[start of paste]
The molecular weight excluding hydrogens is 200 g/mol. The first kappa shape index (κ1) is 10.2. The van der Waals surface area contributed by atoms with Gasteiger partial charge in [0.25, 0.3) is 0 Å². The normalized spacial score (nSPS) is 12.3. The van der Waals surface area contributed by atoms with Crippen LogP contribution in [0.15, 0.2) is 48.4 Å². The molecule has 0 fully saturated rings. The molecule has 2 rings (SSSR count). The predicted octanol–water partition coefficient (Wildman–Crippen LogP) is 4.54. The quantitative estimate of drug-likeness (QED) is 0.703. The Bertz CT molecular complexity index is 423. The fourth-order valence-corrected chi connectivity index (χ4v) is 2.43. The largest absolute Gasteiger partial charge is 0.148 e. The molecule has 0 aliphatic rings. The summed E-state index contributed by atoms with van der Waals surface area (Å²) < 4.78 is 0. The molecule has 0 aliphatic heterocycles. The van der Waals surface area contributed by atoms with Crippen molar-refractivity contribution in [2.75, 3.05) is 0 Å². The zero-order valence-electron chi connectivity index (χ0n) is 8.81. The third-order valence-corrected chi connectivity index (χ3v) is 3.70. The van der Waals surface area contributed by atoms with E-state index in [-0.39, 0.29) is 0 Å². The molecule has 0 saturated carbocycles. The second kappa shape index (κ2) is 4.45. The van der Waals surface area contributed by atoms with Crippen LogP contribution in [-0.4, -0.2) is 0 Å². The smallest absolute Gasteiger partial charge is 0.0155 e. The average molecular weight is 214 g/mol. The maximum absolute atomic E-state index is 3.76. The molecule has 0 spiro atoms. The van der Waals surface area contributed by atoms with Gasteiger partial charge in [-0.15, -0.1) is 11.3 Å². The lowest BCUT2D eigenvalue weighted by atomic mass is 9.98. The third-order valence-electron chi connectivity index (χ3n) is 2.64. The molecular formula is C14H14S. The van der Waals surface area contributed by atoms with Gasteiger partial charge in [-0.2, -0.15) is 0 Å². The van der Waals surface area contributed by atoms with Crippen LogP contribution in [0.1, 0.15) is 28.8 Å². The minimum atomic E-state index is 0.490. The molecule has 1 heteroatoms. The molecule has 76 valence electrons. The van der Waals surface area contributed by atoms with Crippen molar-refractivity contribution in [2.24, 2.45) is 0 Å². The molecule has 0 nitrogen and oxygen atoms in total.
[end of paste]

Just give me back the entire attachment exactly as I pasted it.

The molecular weight excluding hydrogens is 200 g/mol. The first kappa shape index (κ1) is 10.2. The van der Waals surface area contributed by atoms with Gasteiger partial charge in [0.25, 0.3) is 0 Å². The normalized spacial score (nSPS) is 12.3. The van der Waals surface area contributed by atoms with Crippen LogP contribution in [0.15, 0.2) is 48.4 Å². The molecule has 0 fully saturated rings. The molecule has 2 rings (SSSR count). The predicted octanol–water partition coefficient (Wildman–Crippen LogP) is 4.54. The quantitative estimate of drug-likeness (QED) is 0.703. The Bertz CT molecular complexity index is 423. The fourth-order valence-corrected chi connectivity index (χ4v) is 2.43. The largest absolute Gasteiger partial charge is 0.148 e. The molecule has 0 aliphatic rings. The summed E-state index contributed by atoms with van der Waals surface area (Å²) < 4.78 is 0. The molecule has 0 aliphatic heterocycles. The van der Waals surface area contributed by atoms with Crippen molar-refractivity contribution in [2.75, 3.05) is 0 Å². The zero-order valence-electron chi connectivity index (χ0n) is 8.81. The third-order valence-corrected chi connectivity index (χ3v) is 3.70. The van der Waals surface area contributed by atoms with E-state index in [-0.39, 0.29) is 0 Å². The molecule has 0 saturated carbocycles. The second kappa shape index (κ2) is 4.45. The van der Waals surface area contributed by atoms with Crippen LogP contribution in [-0.4, -0.2) is 0 Å². The smallest absolute Gasteiger partial charge is 0.0155 e. The average molecular weight is 214 g/mol. The maximum absolute atomic E-state index is 3.76. The molecule has 0 spiro atoms. The van der Waals surface area contributed by atoms with Gasteiger partial charge in [-0.15, -0.1) is 11.3 Å². The lowest BCUT2D eigenvalue weighted by atomic mass is 9.98. The third-order valence-electron chi connectivity index (χ3n) is 2.64. The molecular formula is C14H14S. The van der Waals surface area contributed by atoms with Gasteiger partial charge in [-0.2, -0.15) is 0 Å². The van der Waals surface area contributed by atoms with Crippen LogP contribution in [0.1, 0.15) is 28.8 Å². The minimum atomic E-state index is 0.490. The molecule has 1 heteroatoms. The molecule has 76 valence electrons. The van der Waals surface area contributed by atoms with Crippen molar-refractivity contribution in [2.24, 2.45) is 0 Å². The molecule has 0 nitrogen and oxygen atoms in total.